BOURBONNAIS, Ill. – Khalil Mack poured into the backfield Thursday at the Chicago Bears’ practice, stretched up and deflected Mitchell Trubisky pass before making the interception.
It sure looked like the same old defense, even if the defensive coordinator has changed.
Chuck Pagano replaced current Denver Broncos coach Vic Fangio as defensive coordinator and knows the pressure is on him considering he’s taking over a unit ranked first in numerous major defensive categories last season.
“We all know what we signed up for,” Pagano said. “Players and coaches, we understand what the expectations are. It’s really change the changeable, except the unchangeable, right? And remove whatever’s not good.
“So we’re going to work our tails off and do the best we can day in and day out.”
Bears defensive players insist any changes they’ve seen to their successful defensive scheme through a week of training camp have been easily picked up and are positives designed at making the Monsters of the Midway even more difficult to attack.
“It hasn’t been that huge of an adjustment,” second-year linebacker Roquan Smith said. “At the end of the day, ball is ball and there are only so many calls you can run.
“The defense is not too complicated, so I don’t look at it as a huge change.”
Fangio had a reputation for playing it safer with coverages and blitzes than Pagano, but this came with different personnel and a different team. While there have been changes, Pagano sees the Bears as capable of handling anything he can throw at them.
“The football I.Q. is off the charts in the (defensive) room,” Pagano said. “Obviously, coach Fangio did a great job of building that. They built one heck of a roster and again they put together a group of men and we’ve got depth at all three positions, all three levels.
“They love ball but they’re smart. And so coming in it’s been easy to implement and put the scheme together and we’ve thrown a lot at them and a lot’s stuck. So that’s a good thing.”
Pagano has a more outgoing personality than Fangio. Defensive end Akiem Hicks calls Pagano the ideal coach to replace their old coordinator.
“Vic installed some great things and allowed us to play to our strengths and I think that’s what made us special the past three years,” Hicks said. “It’s like dating, man. You can’t just rush in, you know? You got to let it grow, you got to let it mature.
“One day we’re probably going to have a beautiful relationship and we’re getting to that point. So I think at this point we’re just learning each other.”
Pagano said any success at picking up the scheme so far goes back to the players’ commitment in offseason work.
“I’ve got to earn their trust, they’ve got to earn mine,” Pagano said. “We all understand that. So that’s just over time, where if you’re willing to invest and put that time in, player, coach-to-coach, coach-to-player, then the sky is the limit.”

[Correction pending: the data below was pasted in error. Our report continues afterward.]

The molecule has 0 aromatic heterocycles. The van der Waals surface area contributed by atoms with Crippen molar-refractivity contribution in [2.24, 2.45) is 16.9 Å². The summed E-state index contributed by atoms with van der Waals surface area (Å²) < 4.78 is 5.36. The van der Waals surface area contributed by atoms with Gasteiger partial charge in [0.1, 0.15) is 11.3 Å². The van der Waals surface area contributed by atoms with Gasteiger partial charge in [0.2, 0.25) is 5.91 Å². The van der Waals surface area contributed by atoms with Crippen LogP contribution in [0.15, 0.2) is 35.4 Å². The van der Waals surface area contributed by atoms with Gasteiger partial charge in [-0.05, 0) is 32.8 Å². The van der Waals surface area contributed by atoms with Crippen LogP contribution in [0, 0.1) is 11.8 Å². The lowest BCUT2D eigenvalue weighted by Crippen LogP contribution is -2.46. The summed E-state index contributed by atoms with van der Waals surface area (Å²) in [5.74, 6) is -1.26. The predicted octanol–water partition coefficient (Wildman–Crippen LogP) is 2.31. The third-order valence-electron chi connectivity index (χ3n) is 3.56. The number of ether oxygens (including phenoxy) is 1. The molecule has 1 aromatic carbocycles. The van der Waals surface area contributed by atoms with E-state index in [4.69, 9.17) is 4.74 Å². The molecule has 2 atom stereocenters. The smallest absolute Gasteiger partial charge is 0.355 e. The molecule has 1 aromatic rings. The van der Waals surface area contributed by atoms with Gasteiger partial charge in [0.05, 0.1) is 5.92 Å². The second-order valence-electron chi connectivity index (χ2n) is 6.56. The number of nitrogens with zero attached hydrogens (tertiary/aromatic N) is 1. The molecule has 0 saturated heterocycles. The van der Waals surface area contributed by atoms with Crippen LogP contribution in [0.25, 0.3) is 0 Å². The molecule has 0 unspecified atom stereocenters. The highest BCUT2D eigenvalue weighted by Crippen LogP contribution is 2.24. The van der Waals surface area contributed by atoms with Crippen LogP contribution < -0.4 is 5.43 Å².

Mack, Hicks, safety Eddie Jackson and cornerback Kyle Fuller all earned praise from Pagano for not only their play, but helping make sure younger players understood changes.
Two players, in particular, have jumped out at Pagano.
Outside linebacker Leonard Floyd has excelled since spring work, while reserve safety Deon Bush has made certain the Bears haven’t missed safety Ha Ha Clinton-Dix during a week away with a knee sprain. Clinton-Dix is practicing now on a limited basis.
“With Ha Ha being out, Deon Bush has done a phenomenal job,” Pagano said. “And we’ve all seen him come out every single day and get better and better and better.
“All he’s done is make plays. He’s around the football all the time.”
Floyd, their 2016 first-round draft pick, has seemed on the verge of breaking through three straight years but has been slowed by injuries – last year a broken hand to start the season.
“He can play the heck out of the run, but pass rush? You can see that thing starting to pop,” Pagano said. “He’s got great confidence right now.”
Considering the 12-4 record last year and the defense’s success, it would be easy to expect some regression. Pagano said coach Matt Nagy has built a team capable of handling success.
“The culture that he has built is off the charts, it’s very unique,” Pagano said. “You don’t find it very often.
“He’s got a vision for this football team. And he understands it’s a lot harder to handle success than failure, you know?”
NOTES: Tight Adam Shaheen returned to the practice field Thursday on a limited basis after missing four days with back soreness. … Rookie cornerback Stephen Denmark missed practice with an ankle injury. … Rookie running back Kerrith Whyte is day to day with a hamstring injury and foot sprain.
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